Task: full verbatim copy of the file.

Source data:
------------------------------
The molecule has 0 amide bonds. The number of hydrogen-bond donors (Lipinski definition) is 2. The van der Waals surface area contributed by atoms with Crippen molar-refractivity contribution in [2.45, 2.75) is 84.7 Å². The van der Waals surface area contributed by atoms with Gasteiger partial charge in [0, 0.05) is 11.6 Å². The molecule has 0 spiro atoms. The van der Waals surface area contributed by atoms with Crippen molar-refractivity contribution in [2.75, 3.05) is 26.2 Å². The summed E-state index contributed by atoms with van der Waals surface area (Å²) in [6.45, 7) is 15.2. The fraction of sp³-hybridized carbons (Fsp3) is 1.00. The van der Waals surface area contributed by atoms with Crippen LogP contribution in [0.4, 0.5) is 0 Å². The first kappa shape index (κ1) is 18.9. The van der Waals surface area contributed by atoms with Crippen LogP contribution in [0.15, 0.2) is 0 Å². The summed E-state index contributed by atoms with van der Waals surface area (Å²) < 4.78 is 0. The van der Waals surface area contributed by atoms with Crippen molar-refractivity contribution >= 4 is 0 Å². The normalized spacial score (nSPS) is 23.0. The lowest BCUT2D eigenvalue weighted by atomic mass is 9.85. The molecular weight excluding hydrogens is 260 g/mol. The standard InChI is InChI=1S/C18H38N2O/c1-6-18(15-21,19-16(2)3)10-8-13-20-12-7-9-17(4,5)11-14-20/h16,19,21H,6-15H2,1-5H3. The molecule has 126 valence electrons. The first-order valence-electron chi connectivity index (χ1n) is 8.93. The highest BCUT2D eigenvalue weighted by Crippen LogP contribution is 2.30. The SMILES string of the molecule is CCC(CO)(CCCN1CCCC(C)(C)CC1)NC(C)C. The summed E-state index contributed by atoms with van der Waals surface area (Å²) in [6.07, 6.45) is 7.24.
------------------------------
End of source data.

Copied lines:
The molecule has 0 amide bonds. The number of hydrogen-bond donors (Lipinski definition) is 2. The van der Waals surface area contributed by atoms with Crippen molar-refractivity contribution in [2.45, 2.75) is 84.7 Å². The van der Waals surface area contributed by atoms with Gasteiger partial charge in [0, 0.05) is 11.6 Å². The molecule has 0 spiro atoms. The van der Waals surface area contributed by atoms with Crippen molar-refractivity contribution in [2.75, 3.05) is 26.2 Å². The summed E-state index contributed by atoms with van der Waals surface area (Å²) in [6.45, 7) is 15.2. The fraction of sp³-hybridized carbons (Fsp3) is 1.00. The van der Waals surface area contributed by atoms with Crippen LogP contribution in [0.4, 0.5) is 0 Å². The first kappa shape index (κ1) is 18.9. The van der Waals surface area contributed by atoms with Crippen LogP contribution in [0.15, 0.2) is 0 Å². The summed E-state index contributed by atoms with van der Waals surface area (Å²) < 4.78 is 0. The van der Waals surface area contributed by atoms with Crippen molar-refractivity contribution >= 4 is 0 Å². The normalized spacial score (nSPS) is 23.0. The lowest BCUT2D eigenvalue weighted by atomic mass is 9.85. The molecular weight excluding hydrogens is 260 g/mol. The standard InChI is InChI=1S/C18H38N2O/c1-6-18(15-21,19-16(2)3)10-8-13-20-12-7-9-17(4,5)11-14-20/h16,19,21H,6-15H2,1-5H3. The molecule has 126 valence electrons. The first-order valence-electron chi connectivity index (χ1n) is 8.93. The highest BCUT2D eigenvalue weighted by Crippen LogP contribution is 2.30. The SMILES string of the molecule is CCC(CO)(CCCN1CCCC(C)(C)CC1)NC(C)C. The summed E-state index contributed by atoms with van der Waals surface area (Å²) in [6.07, 6.45) is 7.24.